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Mediterranean diet tests prove health benefits

By Colin Ricketts - 16 Nov 2011 20:0:0 GMT
Mediterranean diet tests prove health benefits

Mediterranean food via Shutterstock

While the economies of southern Europe are giving the world's financial markets the jitters and causing real hardship for their citizens, a scientific study has confirmed the long-held belief that the Mediterranean diet is very good for you.

The research, by John Hopkins University in Baltimore will be presented to the American Heart Association's scientific meeting in Orlando, Florida next week, and heart health and diabetes were at the heart of the new evidence.

The Mediterranean diet is so well established that it's even been recognised by UNESCO, the United Nations Cultural Organisation, as a part of the heritage of Italy, Spain, Greece and Morocco and one of the area's great contributions to the world.

The diet is high in unsaturated fats, usually sourced from olives and olive oil, nuts and avocados. The John Hopkins team say that introducing these fats into the diet is good for the heart, even if patients don't lose weight as part of the process. The diet also avoids highly processed carbohydrates, like white bread and white pasta.

This study, led by postdoctoral fellow Meghana Gadgil, M.D., M.P.H., looked at evidence from the OmniHeart Trial. This trial put 164 people with slightly raised blood pressure but who had no diabetes through a programme of three diets: a high carbohydrate diet, a high protein diet and one with a lot of unsaturated fats - the so-called Mediterranean diet. The insulin and blood sugar levels of participants were tested after six weeks on each diet and up to a month back on their regular diet. Poor insulin use is a pre-indicator of type two diabetes and subsequent heart disease.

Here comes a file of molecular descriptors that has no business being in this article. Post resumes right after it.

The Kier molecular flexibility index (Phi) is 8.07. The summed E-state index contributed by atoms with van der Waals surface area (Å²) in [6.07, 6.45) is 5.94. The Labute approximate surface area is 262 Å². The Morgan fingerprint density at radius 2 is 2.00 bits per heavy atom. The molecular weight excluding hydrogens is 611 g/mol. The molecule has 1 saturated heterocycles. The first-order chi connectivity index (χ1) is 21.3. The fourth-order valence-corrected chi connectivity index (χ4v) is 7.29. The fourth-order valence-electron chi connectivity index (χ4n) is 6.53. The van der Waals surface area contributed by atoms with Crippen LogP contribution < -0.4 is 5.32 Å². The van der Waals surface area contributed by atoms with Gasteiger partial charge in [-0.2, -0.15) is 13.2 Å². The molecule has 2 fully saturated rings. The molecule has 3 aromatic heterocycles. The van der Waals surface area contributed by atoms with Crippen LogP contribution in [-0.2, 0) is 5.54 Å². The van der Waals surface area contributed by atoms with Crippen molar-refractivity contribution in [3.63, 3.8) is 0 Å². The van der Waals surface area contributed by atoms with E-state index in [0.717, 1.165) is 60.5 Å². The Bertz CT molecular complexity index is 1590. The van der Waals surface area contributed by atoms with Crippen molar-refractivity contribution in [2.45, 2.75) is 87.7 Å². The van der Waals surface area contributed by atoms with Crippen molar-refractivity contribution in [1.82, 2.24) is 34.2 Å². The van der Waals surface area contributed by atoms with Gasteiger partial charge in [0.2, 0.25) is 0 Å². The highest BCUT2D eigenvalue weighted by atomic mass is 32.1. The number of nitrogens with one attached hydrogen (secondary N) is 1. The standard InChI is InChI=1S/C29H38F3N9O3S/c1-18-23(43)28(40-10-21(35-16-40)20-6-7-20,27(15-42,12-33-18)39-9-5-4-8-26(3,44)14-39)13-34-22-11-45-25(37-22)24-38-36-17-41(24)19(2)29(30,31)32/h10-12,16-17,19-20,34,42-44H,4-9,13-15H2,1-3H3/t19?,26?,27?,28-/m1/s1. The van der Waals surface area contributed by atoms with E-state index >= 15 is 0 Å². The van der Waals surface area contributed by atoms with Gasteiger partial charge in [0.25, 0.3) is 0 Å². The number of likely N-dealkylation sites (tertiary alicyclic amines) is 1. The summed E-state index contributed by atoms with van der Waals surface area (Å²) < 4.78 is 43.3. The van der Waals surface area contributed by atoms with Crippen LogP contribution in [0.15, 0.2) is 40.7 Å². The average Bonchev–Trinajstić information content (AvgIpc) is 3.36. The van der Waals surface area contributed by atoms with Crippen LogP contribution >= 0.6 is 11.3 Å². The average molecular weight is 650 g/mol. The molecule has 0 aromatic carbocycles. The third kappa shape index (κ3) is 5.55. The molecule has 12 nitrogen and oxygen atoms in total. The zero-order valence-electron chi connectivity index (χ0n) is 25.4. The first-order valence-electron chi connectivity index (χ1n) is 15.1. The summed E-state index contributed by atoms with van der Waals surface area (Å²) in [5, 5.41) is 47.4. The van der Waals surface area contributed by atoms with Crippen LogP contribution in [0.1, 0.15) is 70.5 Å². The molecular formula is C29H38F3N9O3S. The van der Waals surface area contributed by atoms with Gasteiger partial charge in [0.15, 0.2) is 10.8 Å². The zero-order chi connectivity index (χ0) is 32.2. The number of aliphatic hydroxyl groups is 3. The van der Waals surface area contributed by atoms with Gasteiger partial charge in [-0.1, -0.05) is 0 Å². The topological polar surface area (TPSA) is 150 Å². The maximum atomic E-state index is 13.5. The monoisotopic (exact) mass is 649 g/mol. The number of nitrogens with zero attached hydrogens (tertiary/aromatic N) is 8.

The diets were otherwise balanced, and the research confirmed that the Mediterranean diet came out tops for insulin use.

"The introduction of the right kind of fat into a healthy diet is another tool to reduce the risk of future heart disease," Gadgil said.

"A lot of studies have looked at how the body becomes better at using insulin when you lose weight," Gadgil says. "We kept the weight stable so we could isolate the effects of the macronutrients. What we found is that you can begin to see a beneficial impact on heart health even before weight loss."

Typically, the Mediterranean diet is characterised by lots of olive oil, legumes like peas, beans and lentils, whole foods and plenty of fruit and vegetables. Mediterranean diets are relatively low in dairy products and favour fish over meat - all washed down with wine, in moderate amounts of course.

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Topics: Heart Health